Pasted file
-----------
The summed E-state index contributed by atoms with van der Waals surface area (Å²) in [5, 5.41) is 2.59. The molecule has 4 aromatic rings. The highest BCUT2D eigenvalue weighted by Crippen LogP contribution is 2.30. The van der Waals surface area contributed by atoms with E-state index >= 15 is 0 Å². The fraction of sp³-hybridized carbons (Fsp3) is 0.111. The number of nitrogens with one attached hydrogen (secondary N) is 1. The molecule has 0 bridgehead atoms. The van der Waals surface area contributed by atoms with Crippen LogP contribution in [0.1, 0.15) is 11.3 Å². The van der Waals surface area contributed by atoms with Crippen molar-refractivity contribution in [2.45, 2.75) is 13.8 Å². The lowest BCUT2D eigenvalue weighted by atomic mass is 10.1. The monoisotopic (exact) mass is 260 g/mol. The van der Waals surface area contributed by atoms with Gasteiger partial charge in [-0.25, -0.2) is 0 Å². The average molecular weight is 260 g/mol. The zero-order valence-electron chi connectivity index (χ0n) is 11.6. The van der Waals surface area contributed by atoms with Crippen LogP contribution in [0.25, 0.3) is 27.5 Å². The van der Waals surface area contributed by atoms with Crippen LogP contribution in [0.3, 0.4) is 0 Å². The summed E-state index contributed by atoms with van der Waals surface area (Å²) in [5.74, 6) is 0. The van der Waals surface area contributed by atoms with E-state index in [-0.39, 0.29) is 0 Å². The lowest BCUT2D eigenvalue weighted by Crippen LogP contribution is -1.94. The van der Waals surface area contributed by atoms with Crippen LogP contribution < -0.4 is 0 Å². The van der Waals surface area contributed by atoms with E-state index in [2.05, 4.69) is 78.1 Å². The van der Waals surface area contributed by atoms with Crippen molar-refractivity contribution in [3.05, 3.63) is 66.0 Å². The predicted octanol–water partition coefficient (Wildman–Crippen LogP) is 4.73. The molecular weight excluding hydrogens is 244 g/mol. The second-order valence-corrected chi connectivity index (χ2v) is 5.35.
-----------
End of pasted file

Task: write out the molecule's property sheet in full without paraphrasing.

The summed E-state index contributed by atoms with van der Waals surface area (Å²) in [5, 5.41) is 2.59. The molecule has 4 aromatic rings. The highest BCUT2D eigenvalue weighted by Crippen LogP contribution is 2.30. The van der Waals surface area contributed by atoms with E-state index >= 15 is 0 Å². The fraction of sp³-hybridized carbons (Fsp3) is 0.111. The number of nitrogens with one attached hydrogen (secondary N) is 1. The molecule has 0 bridgehead atoms. The van der Waals surface area contributed by atoms with Crippen LogP contribution in [0.1, 0.15) is 11.3 Å². The van der Waals surface area contributed by atoms with Crippen molar-refractivity contribution in [2.45, 2.75) is 13.8 Å². The lowest BCUT2D eigenvalue weighted by atomic mass is 10.1. The monoisotopic (exact) mass is 260 g/mol. The van der Waals surface area contributed by atoms with Gasteiger partial charge in [-0.25, -0.2) is 0 Å². The average molecular weight is 260 g/mol. The zero-order valence-electron chi connectivity index (χ0n) is 11.6. The van der Waals surface area contributed by atoms with Crippen LogP contribution in [0.25, 0.3) is 27.5 Å². The van der Waals surface area contributed by atoms with Crippen LogP contribution in [0.3, 0.4) is 0 Å². The summed E-state index contributed by atoms with van der Waals surface area (Å²) in [5.74, 6) is 0. The van der Waals surface area contributed by atoms with E-state index in [-0.39, 0.29) is 0 Å². The lowest BCUT2D eigenvalue weighted by Crippen LogP contribution is -1.94. The van der Waals surface area contributed by atoms with Crippen LogP contribution < -0.4 is 0 Å². The van der Waals surface area contributed by atoms with E-state index in [2.05, 4.69) is 78.1 Å². The van der Waals surface area contributed by atoms with Crippen molar-refractivity contribution in [3.05, 3.63) is 66.0 Å². The predicted octanol–water partition coefficient (Wildman–Crippen LogP) is 4.73. The molecular weight excluding hydrogens is 244 g/mol. The second-order valence-corrected chi connectivity index (χ2v) is 5.35.